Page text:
ἐκ δὴ τῶν εἰρημένων ἡ πρώτη φύσις καὶ κυρίως
λεγομένη ἐστὶν ἡ οὐσία ἡ τῶν ἐχόντων ἀρχὴν κινήσεως ἐν αὑτοῖς ᾗ
αὐτά: ἡ γὰρ ὕλη τῷ ταύτης δεκτικὴ εἶναι λέγεται φύσις, καὶ αἱ
γενέσεις καὶ τὸ φύεσθαι τῷ ἀπὸ ταύτης εἶναι κινήσεις. καὶ ἡ ἀρχὴ
τῆς κινήσεως τῶν φύσει ὄντων αὕτη ἐστίν, ἐνυπάρχουσά πως ἢ
δυνάμει ἢ ἐντελεχείᾳ.
Given the foregoing, then principally - and to be exact - physis
denotes the quidditas of beings having changement inherent within
them; for substantia has been denoted by physis because it
embodies this, as have the becoming that is a coming-into-being,
and a burgeoning, because they are changements predicated on it.
For physis is inherent changement either manifesting the
potentiality of a being or as what a being, complete of itself,
Commentary And Notes
physis. φύσις. A transliteration, since (i) this is a
fundamental philosophical principle/term that requires contextual
interpretation, and (ii) the English words 'nature' and Nature not
only do not adequately describe this principle but also lead to
and have led to certain misunderstandings of Aristotle in
particular and of classical Greek culture in general.
quidditas. οὐσία. Quidditas - post-classical Latin, from
whence the English word 'quiddity' - is more appropriate here than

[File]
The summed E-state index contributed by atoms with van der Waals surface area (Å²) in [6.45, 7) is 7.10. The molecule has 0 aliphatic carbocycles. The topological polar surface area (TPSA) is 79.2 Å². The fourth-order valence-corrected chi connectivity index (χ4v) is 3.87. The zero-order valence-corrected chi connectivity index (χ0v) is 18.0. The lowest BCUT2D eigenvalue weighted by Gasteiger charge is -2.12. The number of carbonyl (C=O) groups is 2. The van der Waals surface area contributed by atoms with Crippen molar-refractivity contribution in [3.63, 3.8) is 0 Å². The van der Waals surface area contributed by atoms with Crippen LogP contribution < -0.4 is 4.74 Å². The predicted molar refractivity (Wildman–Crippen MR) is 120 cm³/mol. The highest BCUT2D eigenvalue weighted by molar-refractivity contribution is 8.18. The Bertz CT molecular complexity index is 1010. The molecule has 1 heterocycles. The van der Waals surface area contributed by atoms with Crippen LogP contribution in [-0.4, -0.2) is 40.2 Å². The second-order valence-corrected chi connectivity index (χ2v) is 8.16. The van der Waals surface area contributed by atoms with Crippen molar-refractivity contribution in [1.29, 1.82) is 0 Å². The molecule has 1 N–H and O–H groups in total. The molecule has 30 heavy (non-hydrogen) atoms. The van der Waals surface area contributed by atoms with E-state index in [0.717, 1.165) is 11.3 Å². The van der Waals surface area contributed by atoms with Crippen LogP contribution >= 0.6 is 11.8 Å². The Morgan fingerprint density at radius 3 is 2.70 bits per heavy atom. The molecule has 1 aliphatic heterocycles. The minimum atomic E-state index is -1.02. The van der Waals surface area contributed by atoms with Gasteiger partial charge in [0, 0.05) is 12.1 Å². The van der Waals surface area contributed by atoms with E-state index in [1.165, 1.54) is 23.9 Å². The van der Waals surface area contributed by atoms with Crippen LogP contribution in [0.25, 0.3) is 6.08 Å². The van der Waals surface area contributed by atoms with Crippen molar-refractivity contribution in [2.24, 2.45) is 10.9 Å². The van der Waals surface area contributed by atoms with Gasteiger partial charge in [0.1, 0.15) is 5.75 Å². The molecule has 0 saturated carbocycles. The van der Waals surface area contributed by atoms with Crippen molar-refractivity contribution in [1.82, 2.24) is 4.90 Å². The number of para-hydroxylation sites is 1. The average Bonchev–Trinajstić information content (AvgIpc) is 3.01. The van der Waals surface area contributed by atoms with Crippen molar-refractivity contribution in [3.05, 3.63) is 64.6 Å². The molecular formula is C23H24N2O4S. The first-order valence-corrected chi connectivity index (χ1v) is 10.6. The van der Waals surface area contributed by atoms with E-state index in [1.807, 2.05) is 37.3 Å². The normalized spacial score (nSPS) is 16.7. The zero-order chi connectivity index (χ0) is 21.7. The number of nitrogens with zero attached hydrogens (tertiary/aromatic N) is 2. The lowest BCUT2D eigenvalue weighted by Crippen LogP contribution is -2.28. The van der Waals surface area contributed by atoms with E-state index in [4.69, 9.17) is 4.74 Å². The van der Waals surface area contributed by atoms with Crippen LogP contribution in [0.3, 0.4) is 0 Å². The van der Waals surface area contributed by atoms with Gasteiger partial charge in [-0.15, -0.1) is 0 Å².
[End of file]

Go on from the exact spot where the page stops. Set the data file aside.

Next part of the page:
'essence', given the metaphysical (ontological) context and given
that 'essence' now has so many non-philosophical connotations. An
interesting alternative would be the scholastic term haeceitty. As
with physis, quidditas is a philosophical term which requires
changement inherent. The expression ἀρχὴν κινήσεως is
crucial to understanding what Aristotle means in respect of
physis. In regard to κίνησις, since Aristotle here does not mean
'motion' or 'movement' in the sense of Newtonian physics (with its
causal concepts of force, mass, velocity, kinetic energy), and
since such physical movement is what the English words 'motion'
and 'movement' now most usually denote, then alternatives must be
found. Hence the translation 'changement'.
For what Aristotle is describing here is 'change', as for example
in the natural development, the unfolding, the growth, of